So yes, the diversity satire is funny because it is making an purposefully ironic and true statement that churches are not generally trying to be diverse. And in reality that is sad.

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  18. Hey everybody check out "Stuff Black Atheists Like"!


    http://www.chadgibbs.com/Site/Home.html

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  19. On using comedy to discuss racial themes, I found a "Good Times" clip that I posted on my blog today that uses comedy very skillfully to raise the "what color is Jesus" question. Pretty ballsy episode for 1974 given the cultural/political climate of the time.

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  20. Tim, I think there is a huge difference between saying that most US churches are racially segregated and saying that white Christians only like to be friends with people of color if they talk and dress like white people. The former is a fact that can be backed up with numbers, while the latter is a judgment on the heart of individuals. It is not only offensive, but actually does some harm, to some extent. Plus, statements like that are usually made by people who profess to be against making statements which throw entire groups under the bus.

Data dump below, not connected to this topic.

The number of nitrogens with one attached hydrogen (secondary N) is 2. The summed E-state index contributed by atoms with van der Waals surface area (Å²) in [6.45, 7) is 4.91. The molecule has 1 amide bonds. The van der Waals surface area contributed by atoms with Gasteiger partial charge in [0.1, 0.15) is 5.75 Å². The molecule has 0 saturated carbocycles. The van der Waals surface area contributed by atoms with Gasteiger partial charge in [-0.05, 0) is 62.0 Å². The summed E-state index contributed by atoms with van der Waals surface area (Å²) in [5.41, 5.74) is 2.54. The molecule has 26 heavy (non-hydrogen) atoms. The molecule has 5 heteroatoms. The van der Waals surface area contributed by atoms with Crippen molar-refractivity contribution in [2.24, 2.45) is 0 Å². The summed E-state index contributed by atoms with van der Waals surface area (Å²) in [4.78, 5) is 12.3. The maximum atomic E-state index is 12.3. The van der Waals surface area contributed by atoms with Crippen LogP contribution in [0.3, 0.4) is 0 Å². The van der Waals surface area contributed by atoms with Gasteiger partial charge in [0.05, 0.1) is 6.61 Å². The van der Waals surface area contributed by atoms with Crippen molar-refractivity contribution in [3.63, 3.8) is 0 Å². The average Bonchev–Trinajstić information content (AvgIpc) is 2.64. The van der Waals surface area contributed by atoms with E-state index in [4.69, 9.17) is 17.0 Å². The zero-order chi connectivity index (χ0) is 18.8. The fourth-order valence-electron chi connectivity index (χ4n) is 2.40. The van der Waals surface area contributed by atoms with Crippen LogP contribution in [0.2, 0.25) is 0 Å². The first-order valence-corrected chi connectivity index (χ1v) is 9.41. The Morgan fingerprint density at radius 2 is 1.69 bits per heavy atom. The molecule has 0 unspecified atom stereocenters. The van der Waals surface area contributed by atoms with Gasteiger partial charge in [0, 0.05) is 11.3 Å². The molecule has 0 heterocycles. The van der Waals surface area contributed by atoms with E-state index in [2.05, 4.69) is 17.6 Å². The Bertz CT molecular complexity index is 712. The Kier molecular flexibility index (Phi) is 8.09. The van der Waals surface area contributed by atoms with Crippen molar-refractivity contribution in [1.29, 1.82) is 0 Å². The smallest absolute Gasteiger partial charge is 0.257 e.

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  21. James, take a minute and go read the "Diversity" post on their blog. Search Diversity, it'll come up for you. It is entirely about diversity in church, not just in friendships. After all, I did mention I was quoting from their post, so please take account of the context before taking up an offense. Then we can continue the conversation on level footing.

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  22. Tim, I did read it. I'm not offended at the statement so much as perplexed by the double standard.

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  23. The double standard that there is an accusation that churches don't want diversity while individual Christians do want diversity? I expect that I'm misstating this.

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  24. No, the double-standard that it's not OK to make blanket statements about most groups (i.e. the watermelon reference), but it's OK to say what white Christians are thinking.

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  25. Aaron earns the four-star comment of the week.

    The parody website didn't offend me. But I appreciated Karen's post. I grew up in a home with two biracial adoptive sisters. And I had a grandpa who was drunk until the age of 65. He was about as bigotted as they came. I from up North, but her post doesn't feel alien to me.